York Regional Police 'troll' street racing TikToker, lay dangerous driving charges

The Ontario police service posted a video on social media, collabing with the driver's original video claiming officers wouldn't catch him.

York Regional Police posted a video catching a speed racer who claimed in another video that officers wouldn't be able to catch him. THE CANADIAN PRESS/Arlyn McAdorey
York Regional Police posted a video catching a speed racer who claimed in another video that officers wouldn't be able to catch him. THE CANADIAN PRESS/Arlyn McAdorey (The Canadian Press)

York Regional Police (YRP) is "trolling" a speed racer after the driver posted a video on TikTok claiming officers wouldn't be able to catch him.

A clip YRP posted on social media on Friday kicks off with the driver's original video, which shows himself racing on the street and the process he took in an attempt to disguise his identity from police. That included changing his car's license plate to "will run."

"No, OPP/YRP/Peel ain't catching this," the driver wrote as on-screen text in his video. "No plate, no case."

Later in the video, YRP added its own footage of officers catching the driver, towing his BMW and giving him three counts of dangerous driving charges.

"Looks like we got a case," YRP added as on-screen text alongside a clip of a smirking officer holding up two fake license plates the driver created.

The rest of the video included footage of Newmarket, Ont.'s Elliott's Towing loading the car onto a tow truck and taking it to be impounded.

"What's good for this street racing influencer? Not much since we impounded his car and charged him with dangerous driving x3, after he posted videos of himself driving recklessly across our region," YRP wrote in its caption for the post. "This is our collab: His videos and ours, after we took his car and his fake plates. No plate, no case? We'll see about that."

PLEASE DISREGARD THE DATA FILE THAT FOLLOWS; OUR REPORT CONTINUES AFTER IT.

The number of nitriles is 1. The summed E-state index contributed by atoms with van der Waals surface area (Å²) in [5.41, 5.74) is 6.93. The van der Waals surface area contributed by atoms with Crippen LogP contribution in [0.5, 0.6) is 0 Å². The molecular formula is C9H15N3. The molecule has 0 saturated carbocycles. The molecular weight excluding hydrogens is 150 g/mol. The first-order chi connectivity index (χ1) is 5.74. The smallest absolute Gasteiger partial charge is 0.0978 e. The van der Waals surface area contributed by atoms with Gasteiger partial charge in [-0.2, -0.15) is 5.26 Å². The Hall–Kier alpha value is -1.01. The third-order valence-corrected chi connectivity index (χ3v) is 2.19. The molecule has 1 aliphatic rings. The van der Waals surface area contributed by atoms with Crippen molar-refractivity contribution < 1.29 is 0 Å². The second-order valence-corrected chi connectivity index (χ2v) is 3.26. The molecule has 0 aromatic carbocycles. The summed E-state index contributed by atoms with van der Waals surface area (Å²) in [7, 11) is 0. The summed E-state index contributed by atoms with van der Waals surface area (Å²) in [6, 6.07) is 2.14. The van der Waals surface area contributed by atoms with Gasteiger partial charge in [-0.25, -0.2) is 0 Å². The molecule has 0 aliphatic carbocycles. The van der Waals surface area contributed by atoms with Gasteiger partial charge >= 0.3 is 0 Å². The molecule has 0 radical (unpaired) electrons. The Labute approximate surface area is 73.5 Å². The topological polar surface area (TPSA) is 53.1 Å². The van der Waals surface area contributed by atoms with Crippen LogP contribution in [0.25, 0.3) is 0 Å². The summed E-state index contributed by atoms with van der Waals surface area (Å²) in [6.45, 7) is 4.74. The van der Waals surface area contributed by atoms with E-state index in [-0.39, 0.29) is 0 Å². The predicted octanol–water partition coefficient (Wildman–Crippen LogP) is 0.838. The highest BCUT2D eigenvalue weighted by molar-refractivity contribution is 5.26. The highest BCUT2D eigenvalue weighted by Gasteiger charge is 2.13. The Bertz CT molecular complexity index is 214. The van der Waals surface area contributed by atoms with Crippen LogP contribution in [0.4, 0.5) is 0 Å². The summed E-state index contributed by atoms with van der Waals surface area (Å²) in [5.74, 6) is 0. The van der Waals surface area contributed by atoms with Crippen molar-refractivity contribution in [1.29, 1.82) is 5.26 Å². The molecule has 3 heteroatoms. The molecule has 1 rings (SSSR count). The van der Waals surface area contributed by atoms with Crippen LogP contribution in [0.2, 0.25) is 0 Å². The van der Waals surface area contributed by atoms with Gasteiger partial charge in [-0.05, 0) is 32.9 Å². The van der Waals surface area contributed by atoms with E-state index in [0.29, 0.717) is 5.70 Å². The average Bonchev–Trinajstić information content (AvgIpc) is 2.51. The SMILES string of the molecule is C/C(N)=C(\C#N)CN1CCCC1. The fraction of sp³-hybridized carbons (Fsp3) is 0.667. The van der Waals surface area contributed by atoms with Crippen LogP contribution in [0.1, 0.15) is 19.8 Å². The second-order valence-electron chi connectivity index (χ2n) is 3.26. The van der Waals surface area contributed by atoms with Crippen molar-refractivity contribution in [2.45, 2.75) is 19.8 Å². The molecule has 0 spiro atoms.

In the comments, some people showed their appreciation for YRP's sense of humour with the video, which has already been viewed more than two million times on TikTok alone.

"Man's gonna kick himself when he sees this lol," an Instagram user wrote.

"This edit felt personal... but I like it," another penned.

"That’s what you call a boss. Congrats, another on bites the dust," one person joked.

However, others weren't entirely impressed with YRP putting its resources into a social media post.

"How about you put more effort into putting a stop to the shootings and car jackings?" one person said.

"Why are our tax dollars being used to make these videos lmao…don’t get me wrong it’s pretty sick but why?" someone questioned, to which the YRP account replied saying, "Ounce of prevention. If it deters some others from racing for social media clout, it's done its job."

While street racing has often been a reoccurring problem, police force representatives from across the Greater Toronto Area urged the public earlier this year to report the issue when witnessed.

"Street races do not acknowledge jurisdictional boundaries. They move through freely through neighbourhoods without concern or thought for public safety," Peel Regional Police Deputy Chief Marc Andrews told CBC News in May.

In 2022, 1,106 charges related to stunt driving in the city were laid. Toronto police laid 521 charges in the first few months of 2023.

In Peel, more than 4,000 charges have been laid for street racing and stunt driving since 2018.

"Car racing should stay on the track ... if you choose to participate in dangerous and illegal driving activities, the Toronto Police Services and our partners will be there to enforce the law," said Toronto Police Services Matt Moyer.